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Anorak | Saint & Sinner

Saint & Sinner

by | 8th, December 2004

‘HARRY Redknapp is to make a “sensational” return to football management by becoming the new boss at Southampton, the Sun exclusively reveals this morning.

For whom the chimes toll

What? You knew that already? You, like us, read it in yesterday’s Express?

Okay, but today’s a different day – and we’re pretty sure this is the first time the Sun has exclusively revealed it.

Indeed, so exclusive is it today that it is billed as a Sunsport Soccer Exclusive (which is admittedly a better tagline than Follow-Up Of Another Paper’s Story).

The Sun does at least have a picture of Harry Redknapp (apparently taken yesterday) deep in conversation with Lawrie McMenemy.

McMenemy, we should remind you, is a former boss of Southampton (in those muddy pre-Nick Hornby days) – and the fact that he was talking to Redknapp is confirmation enough for the Sun.

And for Portsmouth director Terry Brady who is of the opinion that such a move “really would be the highest betrayal possible”.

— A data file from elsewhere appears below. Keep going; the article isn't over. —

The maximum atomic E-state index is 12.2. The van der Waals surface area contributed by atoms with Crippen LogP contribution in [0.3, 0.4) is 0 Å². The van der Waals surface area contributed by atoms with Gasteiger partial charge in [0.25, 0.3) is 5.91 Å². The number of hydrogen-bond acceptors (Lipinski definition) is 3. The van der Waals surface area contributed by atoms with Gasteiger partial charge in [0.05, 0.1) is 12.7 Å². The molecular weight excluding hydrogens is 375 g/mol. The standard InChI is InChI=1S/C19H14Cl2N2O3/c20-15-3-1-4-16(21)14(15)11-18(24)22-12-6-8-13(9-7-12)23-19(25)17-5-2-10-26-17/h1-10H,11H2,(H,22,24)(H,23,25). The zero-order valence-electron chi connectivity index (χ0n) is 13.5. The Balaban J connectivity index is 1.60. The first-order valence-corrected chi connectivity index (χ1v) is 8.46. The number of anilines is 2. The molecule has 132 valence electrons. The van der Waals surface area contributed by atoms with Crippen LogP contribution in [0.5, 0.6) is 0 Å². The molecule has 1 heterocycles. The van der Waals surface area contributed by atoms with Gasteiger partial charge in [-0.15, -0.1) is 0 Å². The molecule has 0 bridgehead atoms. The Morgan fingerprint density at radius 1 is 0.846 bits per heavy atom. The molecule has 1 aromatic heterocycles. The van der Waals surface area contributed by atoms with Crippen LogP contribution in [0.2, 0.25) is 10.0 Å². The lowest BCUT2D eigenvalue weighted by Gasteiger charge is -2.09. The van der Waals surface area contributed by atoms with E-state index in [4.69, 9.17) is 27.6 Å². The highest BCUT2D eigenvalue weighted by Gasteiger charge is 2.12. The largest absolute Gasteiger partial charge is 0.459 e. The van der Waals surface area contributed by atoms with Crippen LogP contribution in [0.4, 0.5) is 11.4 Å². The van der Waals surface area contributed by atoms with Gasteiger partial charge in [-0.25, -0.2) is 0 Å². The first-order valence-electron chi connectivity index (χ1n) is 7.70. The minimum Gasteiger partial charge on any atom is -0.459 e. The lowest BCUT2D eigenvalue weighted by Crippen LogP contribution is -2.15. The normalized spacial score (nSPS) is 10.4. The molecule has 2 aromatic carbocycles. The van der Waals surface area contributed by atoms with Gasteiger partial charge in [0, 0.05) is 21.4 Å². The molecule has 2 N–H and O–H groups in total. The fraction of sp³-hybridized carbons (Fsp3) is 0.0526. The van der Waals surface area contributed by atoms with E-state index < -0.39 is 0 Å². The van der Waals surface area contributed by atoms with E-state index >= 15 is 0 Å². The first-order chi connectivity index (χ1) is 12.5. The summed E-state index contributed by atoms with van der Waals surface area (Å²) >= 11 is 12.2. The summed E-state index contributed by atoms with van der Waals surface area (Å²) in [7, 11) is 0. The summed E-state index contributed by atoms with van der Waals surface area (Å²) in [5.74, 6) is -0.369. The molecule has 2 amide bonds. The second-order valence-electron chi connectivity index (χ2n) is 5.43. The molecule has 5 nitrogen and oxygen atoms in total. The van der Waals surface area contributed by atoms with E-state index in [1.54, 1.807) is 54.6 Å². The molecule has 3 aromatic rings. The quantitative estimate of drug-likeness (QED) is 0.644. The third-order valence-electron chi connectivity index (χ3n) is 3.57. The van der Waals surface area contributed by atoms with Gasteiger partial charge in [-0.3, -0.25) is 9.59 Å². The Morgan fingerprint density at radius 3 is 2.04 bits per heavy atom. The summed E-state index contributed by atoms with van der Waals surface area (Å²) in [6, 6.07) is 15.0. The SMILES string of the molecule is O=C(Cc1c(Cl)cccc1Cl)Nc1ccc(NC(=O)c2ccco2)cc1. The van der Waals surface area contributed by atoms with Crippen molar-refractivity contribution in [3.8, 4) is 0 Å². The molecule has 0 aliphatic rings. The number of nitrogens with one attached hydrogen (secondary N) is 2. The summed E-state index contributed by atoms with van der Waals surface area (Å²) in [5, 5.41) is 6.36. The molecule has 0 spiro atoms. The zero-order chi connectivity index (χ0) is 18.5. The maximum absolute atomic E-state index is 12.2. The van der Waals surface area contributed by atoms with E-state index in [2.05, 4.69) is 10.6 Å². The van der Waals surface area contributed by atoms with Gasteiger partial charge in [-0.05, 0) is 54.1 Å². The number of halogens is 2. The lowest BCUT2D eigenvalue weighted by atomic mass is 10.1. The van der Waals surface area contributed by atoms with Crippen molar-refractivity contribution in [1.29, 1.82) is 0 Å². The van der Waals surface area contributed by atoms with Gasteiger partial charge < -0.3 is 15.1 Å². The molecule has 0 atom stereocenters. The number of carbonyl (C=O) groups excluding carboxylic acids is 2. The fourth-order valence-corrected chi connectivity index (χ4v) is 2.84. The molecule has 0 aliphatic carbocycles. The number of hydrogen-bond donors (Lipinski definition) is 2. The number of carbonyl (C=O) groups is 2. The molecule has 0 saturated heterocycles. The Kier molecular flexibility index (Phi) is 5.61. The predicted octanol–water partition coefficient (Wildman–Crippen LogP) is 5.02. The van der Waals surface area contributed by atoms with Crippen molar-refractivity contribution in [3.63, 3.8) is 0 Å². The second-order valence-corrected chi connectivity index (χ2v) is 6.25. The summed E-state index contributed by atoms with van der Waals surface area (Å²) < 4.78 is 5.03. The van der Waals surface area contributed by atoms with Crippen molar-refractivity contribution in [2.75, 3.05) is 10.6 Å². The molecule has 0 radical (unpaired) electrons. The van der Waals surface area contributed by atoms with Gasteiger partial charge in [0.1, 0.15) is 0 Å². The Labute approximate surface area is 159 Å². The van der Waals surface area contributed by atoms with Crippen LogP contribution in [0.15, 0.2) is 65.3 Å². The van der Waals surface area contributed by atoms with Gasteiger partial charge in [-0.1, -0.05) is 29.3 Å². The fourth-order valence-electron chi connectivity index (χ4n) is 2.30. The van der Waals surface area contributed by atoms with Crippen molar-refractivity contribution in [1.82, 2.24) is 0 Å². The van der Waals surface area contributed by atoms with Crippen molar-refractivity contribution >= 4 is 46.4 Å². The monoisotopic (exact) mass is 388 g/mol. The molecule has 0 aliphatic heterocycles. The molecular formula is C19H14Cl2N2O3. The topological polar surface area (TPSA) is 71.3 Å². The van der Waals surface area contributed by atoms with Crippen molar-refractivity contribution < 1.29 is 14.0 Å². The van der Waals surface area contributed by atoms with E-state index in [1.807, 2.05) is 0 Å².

Before Judas has had a chance to open his mouth to protest, Brady continues.

“I find it unbelievable,” he says. “The board would feel let down.”

Of course, there are those who might venture what was truly unbelievable was that Pompey should have forced Redknapp out after two and a half highly successful years in charge.

From saints to sinners – and the Mail focuses on Arsenal keeper Manuel Almunia, at fault again last night during the Gunners’ 5-1 thrashing of Rosenborg.

The paper says the “gaffe-prone” Spanish keeper is turning into an almighty headache for manager Arsene Wenger – and is now a doubt for Sunday’s crunch match against Chelsea.

“I’m a great believer in Almunia’s potential,” Wenger said after the match, “but at the moment he is playing under so much pressure that he has not really been himself.

“It has caused a national debate, but it has been very difficult for him to come into a team like this.”

The result, however, is that Arsenal qualify for the next stage of the Champions’ League as unbeaten table-toppers, while Chelsea went down 2-1 to Porto – only Jose Mourinho’s second defeat since taking over at Stamford Bridge.

But yet again the Mirror says the match was marred by monkey chants directed at Chelsea’s Didier Drogba and William Gallas.

“The chanting came from several corners of the ground,” it says, “and Chelsea fans tried to drown it out with their own chants in favour of Mourinho – only for the abuse to resurface later in the match.”

Truly, it is a strange world when Chelsea fans are being held up as paragons of virtue…’



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